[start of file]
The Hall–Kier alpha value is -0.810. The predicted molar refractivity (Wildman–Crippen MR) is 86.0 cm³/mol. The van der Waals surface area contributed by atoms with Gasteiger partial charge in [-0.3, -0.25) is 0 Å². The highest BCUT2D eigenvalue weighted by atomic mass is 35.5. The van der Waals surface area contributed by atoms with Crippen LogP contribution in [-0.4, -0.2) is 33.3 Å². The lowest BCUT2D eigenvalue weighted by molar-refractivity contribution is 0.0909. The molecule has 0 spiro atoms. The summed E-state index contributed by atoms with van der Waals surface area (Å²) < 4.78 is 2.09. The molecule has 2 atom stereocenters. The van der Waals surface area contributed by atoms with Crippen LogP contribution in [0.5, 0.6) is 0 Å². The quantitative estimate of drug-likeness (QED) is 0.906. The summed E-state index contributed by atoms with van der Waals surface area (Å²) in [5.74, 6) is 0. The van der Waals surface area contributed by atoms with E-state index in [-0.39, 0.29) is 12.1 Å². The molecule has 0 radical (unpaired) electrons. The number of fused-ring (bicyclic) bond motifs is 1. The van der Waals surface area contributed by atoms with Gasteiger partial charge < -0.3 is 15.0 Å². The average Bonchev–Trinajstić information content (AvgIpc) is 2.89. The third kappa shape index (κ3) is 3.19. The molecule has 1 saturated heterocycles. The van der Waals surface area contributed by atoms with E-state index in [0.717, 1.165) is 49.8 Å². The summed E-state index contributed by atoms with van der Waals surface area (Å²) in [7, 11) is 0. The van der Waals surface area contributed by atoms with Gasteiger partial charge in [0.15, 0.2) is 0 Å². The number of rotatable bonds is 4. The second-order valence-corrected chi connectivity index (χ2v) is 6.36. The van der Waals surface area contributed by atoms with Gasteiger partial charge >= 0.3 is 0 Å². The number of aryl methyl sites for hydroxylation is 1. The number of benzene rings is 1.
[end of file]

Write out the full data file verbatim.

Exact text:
The Hall–Kier alpha value is -0.810. The predicted molar refractivity (Wildman–Crippen MR) is 86.0 cm³/mol. The van der Waals surface area contributed by atoms with Gasteiger partial charge in [-0.3, -0.25) is 0 Å². The highest BCUT2D eigenvalue weighted by atomic mass is 35.5. The van der Waals surface area contributed by atoms with Crippen LogP contribution in [-0.4, -0.2) is 33.3 Å². The lowest BCUT2D eigenvalue weighted by molar-refractivity contribution is 0.0909. The molecule has 0 spiro atoms. The summed E-state index contributed by atoms with van der Waals surface area (Å²) < 4.78 is 2.09. The molecule has 2 atom stereocenters. The van der Waals surface area contributed by atoms with Crippen LogP contribution in [0.5, 0.6) is 0 Å². The quantitative estimate of drug-likeness (QED) is 0.906. The summed E-state index contributed by atoms with van der Waals surface area (Å²) in [5.74, 6) is 0. The van der Waals surface area contributed by atoms with E-state index in [-0.39, 0.29) is 12.1 Å². The molecule has 0 radical (unpaired) electrons. The number of fused-ring (bicyclic) bond motifs is 1. The van der Waals surface area contributed by atoms with Gasteiger partial charge < -0.3 is 15.0 Å². The average Bonchev–Trinajstić information content (AvgIpc) is 2.89. The third kappa shape index (κ3) is 3.19. The molecule has 1 saturated heterocycles. The van der Waals surface area contributed by atoms with E-state index in [0.717, 1.165) is 49.8 Å². The summed E-state index contributed by atoms with van der Waals surface area (Å²) in [7, 11) is 0. The van der Waals surface area contributed by atoms with Gasteiger partial charge in [0.15, 0.2) is 0 Å². The number of rotatable bonds is 4. The second-order valence-corrected chi connectivity index (χ2v) is 6.36. The van der Waals surface area contributed by atoms with Gasteiger partial charge >= 0.3 is 0 Å². The number of aryl methyl sites for hydroxylation is 1. The number of benzene rings is 1.